##\displaystyle{\exp(\alpha a^{\dagger}-\alpha^{*}a)}|0\rangle = \exp(\alpha a^{\dagger}) \exp(-\alpha^{*}a) \exp\left(\frac{1}{2}[\alpha a^{\dagger},-\alpha^{*}a]\right)|0\rangle##

    ##= \exp(\alpha a^{\dagger}) \exp(-\alpha^{*}a) \exp\left(-\frac{1}{2}|\alpha|^{2}[a^{\dagger},a]\right)|0\rangle##

    ##= \exp(\alpha a^{\dagger}) \exp(-\alpha^{*}a) \exp\left(\frac{1}{2}|\alpha|^{2}\right)|0\rangle##

    ##= \exp\left(\frac{1}{2}|\alpha|^{2}\right) \exp(\alpha a^{\dagger}) \exp(-\alpha^{*}a) |0\rangle##

    ##= \exp\left(\frac{1}{2}|\alpha|^{2}\right) \exp(\alpha a^{\dagger}) |0\rangle,##

    when, in fact, I should have

    ##= \exp\left(-\frac{1}{2}|\alpha|^{2}\right) \exp(\alpha a^{\dagger}) |0\rangle.##

    What am I doing wrong here?
     
  5. Oct 30, 2016 #4

    strangerep

    User Avatar
    Science Advisor

    Check the Zassenhaus formula. Shouldn't the 3rd exponent have a minus sign?

    (BTW, you can shorten your latex a bit by using just double-dollar, instead of double-hash and \displaystyle.}
     
  6. Oct 30, 2016 #5
    Why use the Zassenhaus formula and not the BCH formula?
     
  7. Oct 30, 2016 #6

    strangerep

    User Avatar
    Science Advisor

    Look up the "Zassenhaus formula" on Wikipedia. It is simply a special case of BCH.
     
  8. Oct 30, 2016 #7
    But then the BCH formula says that

    $$\exp(A+B)=\exp(A)\exp(B)\exp\left(\frac{1}{2}[A,B]\right)$$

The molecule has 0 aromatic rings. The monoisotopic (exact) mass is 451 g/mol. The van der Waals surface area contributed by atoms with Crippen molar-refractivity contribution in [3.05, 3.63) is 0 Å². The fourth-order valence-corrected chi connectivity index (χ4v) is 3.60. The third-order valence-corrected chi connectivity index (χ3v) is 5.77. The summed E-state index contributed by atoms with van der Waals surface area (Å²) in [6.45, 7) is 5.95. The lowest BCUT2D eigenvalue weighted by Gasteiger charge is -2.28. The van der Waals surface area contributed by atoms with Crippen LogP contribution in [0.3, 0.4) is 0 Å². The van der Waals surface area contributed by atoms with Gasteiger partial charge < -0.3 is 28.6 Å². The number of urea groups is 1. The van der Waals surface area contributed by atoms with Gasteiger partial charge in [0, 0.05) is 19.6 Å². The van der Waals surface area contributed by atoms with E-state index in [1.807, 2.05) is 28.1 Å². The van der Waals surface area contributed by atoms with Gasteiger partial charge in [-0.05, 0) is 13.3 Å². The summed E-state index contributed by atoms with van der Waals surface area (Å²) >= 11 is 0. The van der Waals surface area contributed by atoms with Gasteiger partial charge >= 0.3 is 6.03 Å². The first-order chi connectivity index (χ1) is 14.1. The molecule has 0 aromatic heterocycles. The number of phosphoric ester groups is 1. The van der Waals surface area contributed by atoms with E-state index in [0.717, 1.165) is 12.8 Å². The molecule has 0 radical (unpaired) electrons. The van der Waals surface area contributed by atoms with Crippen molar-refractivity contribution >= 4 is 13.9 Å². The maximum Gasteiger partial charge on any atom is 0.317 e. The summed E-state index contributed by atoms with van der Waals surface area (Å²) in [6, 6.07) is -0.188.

and the Zassenhaus formula says that

    $$\exp(t(X+Y))=\exp(tX)\exp(tY)\exp\left(-\frac{t^{2}}{2}[X,Y]\right)$$.

    I don't see how the Zassenhaus formula is a special case of the BCH formula, if ##A=tX## and ##B=tY##.
     
  9. Oct 30, 2016 #8

    strangerep

    User Avatar
    Science Advisor

    Where are you getting your BCH formula from? There's another form of BCH which looks like this:
    $$e^A e^B ~=~ e^{A+B+[A,B]/2 ~+~ \dots} ~.$$
     
  10. Oct 30, 2016 #9
    Sorry, my bad!

    How do you prove the Zassenhaus formula from the BCH formula?
     
  11. Oct 30, 2016 #10
  12. Oct 30, 2016 #11

    strangerep

    User Avatar
    Science Advisor

    Actually, I think you do, at least for the current simple case. In fact that's trivial because we're only dealing here with the case where ##[A,B]## is a c-number (meaning it commutes with everything). So you can factor it out and transfer it across to the other side of the equation.